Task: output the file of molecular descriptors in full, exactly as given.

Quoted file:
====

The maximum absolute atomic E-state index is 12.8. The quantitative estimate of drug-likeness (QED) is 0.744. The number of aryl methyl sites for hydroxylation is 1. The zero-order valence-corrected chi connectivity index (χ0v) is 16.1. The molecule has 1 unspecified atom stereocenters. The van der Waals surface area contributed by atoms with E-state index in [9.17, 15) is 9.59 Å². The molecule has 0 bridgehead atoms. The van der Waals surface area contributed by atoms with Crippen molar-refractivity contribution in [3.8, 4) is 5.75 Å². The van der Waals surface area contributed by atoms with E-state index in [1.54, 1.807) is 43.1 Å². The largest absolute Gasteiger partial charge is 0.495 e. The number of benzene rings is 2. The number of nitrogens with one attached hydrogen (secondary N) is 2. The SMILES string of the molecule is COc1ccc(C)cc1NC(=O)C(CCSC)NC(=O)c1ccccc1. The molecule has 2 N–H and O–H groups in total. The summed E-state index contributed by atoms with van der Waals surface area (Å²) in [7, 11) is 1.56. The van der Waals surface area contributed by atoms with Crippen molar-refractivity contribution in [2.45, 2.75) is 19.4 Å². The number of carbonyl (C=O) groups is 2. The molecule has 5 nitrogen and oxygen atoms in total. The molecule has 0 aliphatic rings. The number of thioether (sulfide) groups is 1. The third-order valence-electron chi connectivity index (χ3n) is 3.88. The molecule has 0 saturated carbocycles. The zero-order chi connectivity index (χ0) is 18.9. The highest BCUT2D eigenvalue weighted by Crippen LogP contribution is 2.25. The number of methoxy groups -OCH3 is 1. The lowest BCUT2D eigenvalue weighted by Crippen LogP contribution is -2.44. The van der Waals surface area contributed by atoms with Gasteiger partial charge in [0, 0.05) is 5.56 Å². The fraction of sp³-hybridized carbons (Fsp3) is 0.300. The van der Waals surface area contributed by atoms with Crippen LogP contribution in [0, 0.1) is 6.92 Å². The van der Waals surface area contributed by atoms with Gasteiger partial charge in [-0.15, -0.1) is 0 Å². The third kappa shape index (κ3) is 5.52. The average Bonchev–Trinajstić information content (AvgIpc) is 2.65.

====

The maximum absolute atomic E-state index is 12.8. The quantitative estimate of drug-likeness (QED) is 0.744. The number of aryl methyl sites for hydroxylation is 1. The zero-order valence-corrected chi connectivity index (χ0v) is 16.1. The molecule has 1 unspecified atom stereocenters. The van der Waals surface area contributed by atoms with E-state index in [9.17, 15) is 9.59 Å². The molecule has 0 bridgehead atoms. The van der Waals surface area contributed by atoms with Crippen molar-refractivity contribution in [3.8, 4) is 5.75 Å². The van der Waals surface area contributed by atoms with E-state index in [1.54, 1.807) is 43.1 Å². The largest absolute Gasteiger partial charge is 0.495 e. The number of benzene rings is 2. The number of nitrogens with one attached hydrogen (secondary N) is 2. The SMILES string of the molecule is COc1ccc(C)cc1NC(=O)C(CCSC)NC(=O)c1ccccc1. The molecule has 2 N–H and O–H groups in total. The summed E-state index contributed by atoms with van der Waals surface area (Å²) in [7, 11) is 1.56. The van der Waals surface area contributed by atoms with Crippen molar-refractivity contribution in [2.45, 2.75) is 19.4 Å². The number of carbonyl (C=O) groups is 2. The molecule has 5 nitrogen and oxygen atoms in total. The molecule has 0 aliphatic rings. The number of thioether (sulfide) groups is 1. The third-order valence-electron chi connectivity index (χ3n) is 3.88. The molecule has 0 saturated carbocycles. The zero-order chi connectivity index (χ0) is 18.9. The highest BCUT2D eigenvalue weighted by Crippen LogP contribution is 2.25. The number of methoxy groups -OCH3 is 1. The lowest BCUT2D eigenvalue weighted by Crippen LogP contribution is -2.44. The van der Waals surface area contributed by atoms with Gasteiger partial charge in [0, 0.05) is 5.56 Å². The fraction of sp³-hybridized carbons (Fsp3) is 0.300. The van der Waals surface area contributed by atoms with Crippen LogP contribution in [0, 0.1) is 6.92 Å². The van der Waals surface area contributed by atoms with Gasteiger partial charge in [-0.15, -0.1) is 0 Å². The third kappa shape index (κ3) is 5.52. The average Bonchev–Trinajstić information content (AvgIpc) is 2.65.